Although Queensland Premier Anastacia Palaszczuk faced a barrage of criticism this week over her decision to keep the borders closed, Labor is hardly panicking.
In fact, there’s one aspect to this growing campaign that even bodes well for Ms Palaszczuk — the loudest voices calling for the borders to be opened are coming from outside the state.
Compared with the Prime Minister and morning TV hosts, the LNP Opposition’s response continues to be subdued.
This reflects what is widely believed to be strong popular support in the Queensland electorate for border closures while New South Wales and Victoria try to get COVID-19 under control.
But as the October 31 state election draws nearer, border politics will become more complex and there are signs the Premier is already softening her hard-line stance.
The last time border closures were a major political controversy inside Queensland was in mid-June.
COVID-19 seemed under control nationally, business was getting restless, and Ms Palaszczuk was sending mixed messages about the possibility of keeping the borders closed for yet another three months.
“Tear down this wall” screamed the June 11 headline of Brisbane’s Courier Mail, and Opposition leader Deb Frecklington launched a series of attacks.
“Why has the Palaszczuk Government failed to consider the economic consequences of the border closure? Quite simply it means that the Premier is flying blind through the biggest economic crisis of Queensland history,” Ms Frecklington told Parliament.
A few days later, the LNP leader gambled on talking a more aggressive approach, calling for the restrictions to be lifted by the end of the month.
“By keeping the borders closed it [the Government] is costing jobs and closing businesses,” she said.
Ms Frecklington’s timing couldn’t have been worse — within days, Victoria began to record a second wave of COVID-19 infections.
Although Labor did eventually open the borders for a brief four-week window, it has been taunting the LNP for its irresponsibility and failure to understand the public mood.
Since then, the LNP leader hasn’t called a single media conference on the border issue, a seemingly tacit admission that public opinion was not on her side.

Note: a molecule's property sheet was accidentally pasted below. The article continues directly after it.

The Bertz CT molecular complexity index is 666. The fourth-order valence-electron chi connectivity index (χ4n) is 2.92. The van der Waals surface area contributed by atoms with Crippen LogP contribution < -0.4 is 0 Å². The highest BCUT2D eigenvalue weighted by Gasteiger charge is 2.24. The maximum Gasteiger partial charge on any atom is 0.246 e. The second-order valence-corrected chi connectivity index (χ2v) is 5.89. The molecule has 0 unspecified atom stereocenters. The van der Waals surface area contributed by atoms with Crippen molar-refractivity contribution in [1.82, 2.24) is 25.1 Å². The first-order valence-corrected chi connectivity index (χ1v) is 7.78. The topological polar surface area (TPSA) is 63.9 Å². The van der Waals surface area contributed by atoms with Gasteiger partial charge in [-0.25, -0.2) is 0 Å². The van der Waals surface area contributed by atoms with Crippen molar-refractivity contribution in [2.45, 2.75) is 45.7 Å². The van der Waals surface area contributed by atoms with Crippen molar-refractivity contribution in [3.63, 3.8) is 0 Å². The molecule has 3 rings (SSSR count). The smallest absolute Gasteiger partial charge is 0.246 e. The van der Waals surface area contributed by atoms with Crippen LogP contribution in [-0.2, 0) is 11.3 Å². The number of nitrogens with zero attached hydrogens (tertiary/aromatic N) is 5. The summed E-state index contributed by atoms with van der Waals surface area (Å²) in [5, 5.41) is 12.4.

Former Liberal Party campaign manager and Australian Institute for Progress director Graham Young says his qualitative research backs up this commonly held view that Queenslanders favour border closures.
Even among committed LNP voters he found nearly half of those surveyed favoured a border closure, with just over a third opposed.
While Graham Young’s research echoed other published opinion polls showing Ms Palaszczuk had a considerably higher approval rating that of Ms Frecklington, there was also a slightly surprising result.
A narrow majority of those surveyed approved of the way the LNP leader had been handling the border issue.
“They’re not happy that she’s gone out on a limb, but they’re happy she has come back,” Mr Young said.
Over the past two months, Ms Frecklington has refined her position — there are no more calls to tear down the wall or declarations that she is on “a unity ticket with the Prime Minister”.
Rather, there’s been a plea for a less stringent approach.
The contrast between the concessions this week given to the AFL to host this year’s grand final and the medical cases disrupted by the hard border closure has given the LNP an obvious line of attack.
“Where is the consistency, common sense and compassion in these decisions?” Ms Frecklington asked.
The Premier herself has also been reining in the parochial rhetoric.
Last month, Ms Palaszczuk declared Queensland hospitals were only “for our people”, a phrase she has declined to repeat since a number of medical emergencies just south of the border came to light.
Before yesterday’s National Cabinet meeting, the Queensland Premier held a media conference to announce a specialist care unit would be going live.
“We understand that of course this is a very, very difficult time for families … and we want to make sure if people in northern NSW need to get to those specialist appointments, we have a special dedicated unit that will be there for them,” she said.
And although Ms Palaszczuk appeared to dismiss the idea of a national approach to coronavirus hotspots earlier this week, she agreed late yesterday to at least work on developing a consistent definition.
In what is shaping up as a presidential-type campaign, Labor is focusing heavily on promoting Annastacia Palaszczuk as a decisive leader who successfully steered the state through a pandemic emergency.
The Premier’s tough stance on borders is a key part of that campaign — in contrast to the LNP, which Labor is trying to paint as reckless.
“If it were up to the LNP, Queensland would be just like Victoria,” was one of the Labor slogans on social media this week.
But the campaign will also be about which major party is best placed to oversee the economic recovery.
The LNP believes it can make this case without calling for the borders to be opened.